 Smartphones with Bluetooth and GPS and
  Infrared plumbing: Pros and Cons!
  Adjustable shelves and stovetops,
   Approach Cooktop and Countertops, $1564
Self Feeders

                                       Neater Eater,

  Winsford Feeder, Sammons, $3746 or
  www.activeforever.com at $2795!!

                                       Steady Spoon, Sammons,
Low Tech Toys and Learning
 My Handout
 Great research summary article about using AT with
  infants and toddlers:
 Spice up use of switch toys by being creative, using in
  units, cooperative activities, encouraging language and
  motor skills
 Look wherever you shop for battery operated, current toys
  can add a battery interrupter to. Cracker Barrel, $1 stores..
 Best sources of adapted switch toys remains
  www.enablingdevices.com, but try Ebay as well!
The Low Down on Battery
Operated Toy Adaptation
•Battery interrupters, $8-14 from
      AAA-D battery sizes
•Make own, directions online. Cold solder
      is now available
•Buying toys already adapted is more expensive, but
      some benefits
•Adding own interrupters to cheap toys allows to increase
      interest with current toys, like Curious George or
•Great holiday workshops to make switch, adapt toys
   Single Switch Latch Timer, $75,
   www.enablingdevices.com , adds control options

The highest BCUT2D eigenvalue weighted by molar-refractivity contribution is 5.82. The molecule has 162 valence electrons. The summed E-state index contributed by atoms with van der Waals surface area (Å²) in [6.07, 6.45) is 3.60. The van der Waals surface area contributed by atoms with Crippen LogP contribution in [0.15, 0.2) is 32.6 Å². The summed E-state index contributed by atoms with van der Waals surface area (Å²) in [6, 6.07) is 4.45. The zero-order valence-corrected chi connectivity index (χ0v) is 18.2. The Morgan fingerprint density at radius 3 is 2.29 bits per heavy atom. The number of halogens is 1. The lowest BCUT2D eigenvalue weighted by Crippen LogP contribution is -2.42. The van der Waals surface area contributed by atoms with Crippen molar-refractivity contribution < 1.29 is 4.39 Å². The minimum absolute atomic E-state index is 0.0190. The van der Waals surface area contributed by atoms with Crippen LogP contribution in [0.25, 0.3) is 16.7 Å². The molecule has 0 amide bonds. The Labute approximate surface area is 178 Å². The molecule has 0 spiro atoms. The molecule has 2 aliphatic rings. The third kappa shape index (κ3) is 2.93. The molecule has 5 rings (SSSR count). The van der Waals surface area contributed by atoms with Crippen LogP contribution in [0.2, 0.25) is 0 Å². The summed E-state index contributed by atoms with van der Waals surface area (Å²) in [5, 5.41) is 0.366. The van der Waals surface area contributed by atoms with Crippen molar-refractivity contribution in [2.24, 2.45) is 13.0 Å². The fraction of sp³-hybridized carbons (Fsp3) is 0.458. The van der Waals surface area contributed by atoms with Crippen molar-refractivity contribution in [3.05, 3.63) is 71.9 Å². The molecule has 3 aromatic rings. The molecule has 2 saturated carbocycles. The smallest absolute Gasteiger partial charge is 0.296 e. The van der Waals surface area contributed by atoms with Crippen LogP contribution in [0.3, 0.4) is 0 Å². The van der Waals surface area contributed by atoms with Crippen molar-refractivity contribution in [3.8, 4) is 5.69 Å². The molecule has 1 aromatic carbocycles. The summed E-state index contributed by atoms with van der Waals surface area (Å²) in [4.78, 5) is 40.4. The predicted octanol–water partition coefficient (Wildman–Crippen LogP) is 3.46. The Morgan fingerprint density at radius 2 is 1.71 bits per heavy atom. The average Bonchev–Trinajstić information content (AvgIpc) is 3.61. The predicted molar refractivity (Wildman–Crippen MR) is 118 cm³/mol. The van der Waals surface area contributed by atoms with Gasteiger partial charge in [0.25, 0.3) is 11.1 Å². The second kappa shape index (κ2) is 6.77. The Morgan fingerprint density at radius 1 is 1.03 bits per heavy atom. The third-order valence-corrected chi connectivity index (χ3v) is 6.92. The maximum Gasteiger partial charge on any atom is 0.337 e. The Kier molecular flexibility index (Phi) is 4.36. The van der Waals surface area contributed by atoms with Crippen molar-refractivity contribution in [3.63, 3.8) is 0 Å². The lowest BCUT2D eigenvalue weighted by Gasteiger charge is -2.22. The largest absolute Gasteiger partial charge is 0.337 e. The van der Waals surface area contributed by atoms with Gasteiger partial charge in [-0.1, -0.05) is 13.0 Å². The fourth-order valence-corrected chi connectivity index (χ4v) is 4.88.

More Toy Tidbits…

•Some call adapters, but adapters are the way
       to change from a 1/4 inch plug to a 1/8
       plug or vice versa
•Note can buy both from Enabling Devices, just
       not shown in catalog. Also from Radio
       Shack and others
•Many toys have multiple operations and may
       not be easy to adapt
•Some battery compartments are too tight to
       place copper disk in
•Rasp to notch edge of cable
•Key! One adapter for one toy! Last much
       longer, easily used…
Vision AT Examples
   Magnifiers, handheld, lighted
   ADL aids:many talking ones
    now for blood pressure, color
    and money detection (Voice
    It All, $250,
    www.maxiaids.com ,
    scientific calculators,hobbies!
   CCTVs, ex. Quick Look color
    portable, $745, Maxiaids
   Software for screen
    enlargement (Zoomtext) or
    screen reading (JAWS,
    $900-1100, Maxiaids) or